As world economies become more integrated, economic growth has created environmental problems that demand global solutions. At the same time, policies and politics remain, for the most part, nation-based. Though the international community has launched ambitious agendas in the Doha, Monterrey, Johannesburg and UN Millennium and Framework Convention on Climate Change processes to react to these challenges, it continues to struggle to develop global solutions in a timely and transparent way.
The Round Table on Sustainable Development was established in 1998 to provide an informal setting through which ministers can engage one another and key international business and civil society leaders without prejudice to negotiating positions on cross-cutting issues.
In May 2001, OECD Ministers formally endorsed the role of the Round Table "as a forum for international dialogue among stakeholders". The following year, OECD Ministers again singled out the Round Table and requested that it continue to "generate policy ideas and build consensus for action" to assist them in achieving their "sustainable development objectives".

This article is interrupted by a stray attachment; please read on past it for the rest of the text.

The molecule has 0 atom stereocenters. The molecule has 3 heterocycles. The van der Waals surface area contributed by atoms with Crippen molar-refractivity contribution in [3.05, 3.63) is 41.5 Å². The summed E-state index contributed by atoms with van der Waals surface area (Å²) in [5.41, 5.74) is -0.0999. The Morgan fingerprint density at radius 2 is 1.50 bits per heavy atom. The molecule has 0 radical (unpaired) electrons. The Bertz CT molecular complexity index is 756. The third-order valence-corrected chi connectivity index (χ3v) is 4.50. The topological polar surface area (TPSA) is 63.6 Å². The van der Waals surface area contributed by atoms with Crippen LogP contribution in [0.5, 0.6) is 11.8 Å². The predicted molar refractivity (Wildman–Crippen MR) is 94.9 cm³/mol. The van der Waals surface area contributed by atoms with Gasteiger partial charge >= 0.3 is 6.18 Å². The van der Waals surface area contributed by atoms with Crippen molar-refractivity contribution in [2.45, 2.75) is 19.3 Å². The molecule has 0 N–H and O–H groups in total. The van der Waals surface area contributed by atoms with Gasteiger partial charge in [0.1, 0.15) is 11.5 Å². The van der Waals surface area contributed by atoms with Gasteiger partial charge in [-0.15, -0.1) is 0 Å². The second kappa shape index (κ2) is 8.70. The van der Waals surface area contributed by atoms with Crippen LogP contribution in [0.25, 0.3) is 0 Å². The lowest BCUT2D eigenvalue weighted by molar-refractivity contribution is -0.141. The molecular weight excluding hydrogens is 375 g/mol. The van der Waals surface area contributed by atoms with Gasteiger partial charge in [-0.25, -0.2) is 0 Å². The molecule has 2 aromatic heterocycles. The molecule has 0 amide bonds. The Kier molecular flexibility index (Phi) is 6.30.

No other ministerial-level forum gathers such a diverse group. Preparation of the subject matter is intensive and includes an independent paper written specifically for each meeting. By keeping participation limited and exclusive to the topic, following the Chatham House rule and not allowing bureaucrats to substitute for politicians, the Round Table provides a rare opportunity for high-level attendees to engage on a direct and in-depth basis. As a result, they are free to test out their thinking and spontaneously promote future action.